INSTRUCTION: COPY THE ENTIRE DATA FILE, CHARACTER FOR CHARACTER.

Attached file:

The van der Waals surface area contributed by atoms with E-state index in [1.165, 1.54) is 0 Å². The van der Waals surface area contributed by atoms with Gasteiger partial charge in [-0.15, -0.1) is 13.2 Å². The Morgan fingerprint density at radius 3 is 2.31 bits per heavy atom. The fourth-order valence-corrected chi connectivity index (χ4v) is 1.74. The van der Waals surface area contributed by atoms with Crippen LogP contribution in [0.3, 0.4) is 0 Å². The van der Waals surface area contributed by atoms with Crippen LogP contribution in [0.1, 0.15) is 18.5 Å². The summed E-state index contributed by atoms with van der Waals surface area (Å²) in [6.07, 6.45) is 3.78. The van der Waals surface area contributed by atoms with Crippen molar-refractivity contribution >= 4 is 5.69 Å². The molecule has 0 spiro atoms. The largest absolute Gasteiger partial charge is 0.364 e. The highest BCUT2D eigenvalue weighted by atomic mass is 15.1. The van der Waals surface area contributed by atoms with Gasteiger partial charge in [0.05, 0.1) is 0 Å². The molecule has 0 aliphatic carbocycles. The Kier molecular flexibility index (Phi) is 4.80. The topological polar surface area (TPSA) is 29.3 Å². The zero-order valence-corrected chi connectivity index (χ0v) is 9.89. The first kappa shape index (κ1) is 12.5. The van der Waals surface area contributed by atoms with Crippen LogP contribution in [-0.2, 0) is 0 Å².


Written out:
The van der Waals surface area contributed by atoms with E-state index in [1.165, 1.54) is 0 Å². The van der Waals surface area contributed by atoms with Gasteiger partial charge in [-0.15, -0.1) is 13.2 Å². The Morgan fingerprint density at radius 3 is 2.31 bits per heavy atom. The fourth-order valence-corrected chi connectivity index (χ4v) is 1.74. The van der Waals surface area contributed by atoms with Crippen LogP contribution in [0.3, 0.4) is 0 Å². The van der Waals surface area contributed by atoms with Crippen LogP contribution in [0.1, 0.15) is 18.5 Å². The summed E-state index contributed by atoms with van der Waals surface area (Å²) in [6.07, 6.45) is 3.78. The van der Waals surface area contributed by atoms with Crippen molar-refractivity contribution >= 4 is 5.69 Å². The molecule has 0 spiro atoms. The largest absolute Gasteiger partial charge is 0.364 e. The highest BCUT2D eigenvalue weighted by atomic mass is 15.1. The van der Waals surface area contributed by atoms with Gasteiger partial charge in [0.05, 0.1) is 0 Å². The molecule has 0 aliphatic carbocycles. The Kier molecular flexibility index (Phi) is 4.80. The topological polar surface area (TPSA) is 29.3 Å². The zero-order valence-corrected chi connectivity index (χ0v) is 9.89. The first kappa shape index (κ1) is 12.5. The van der Waals surface area contributed by atoms with Crippen LogP contribution in [-0.2, 0) is 0 Å².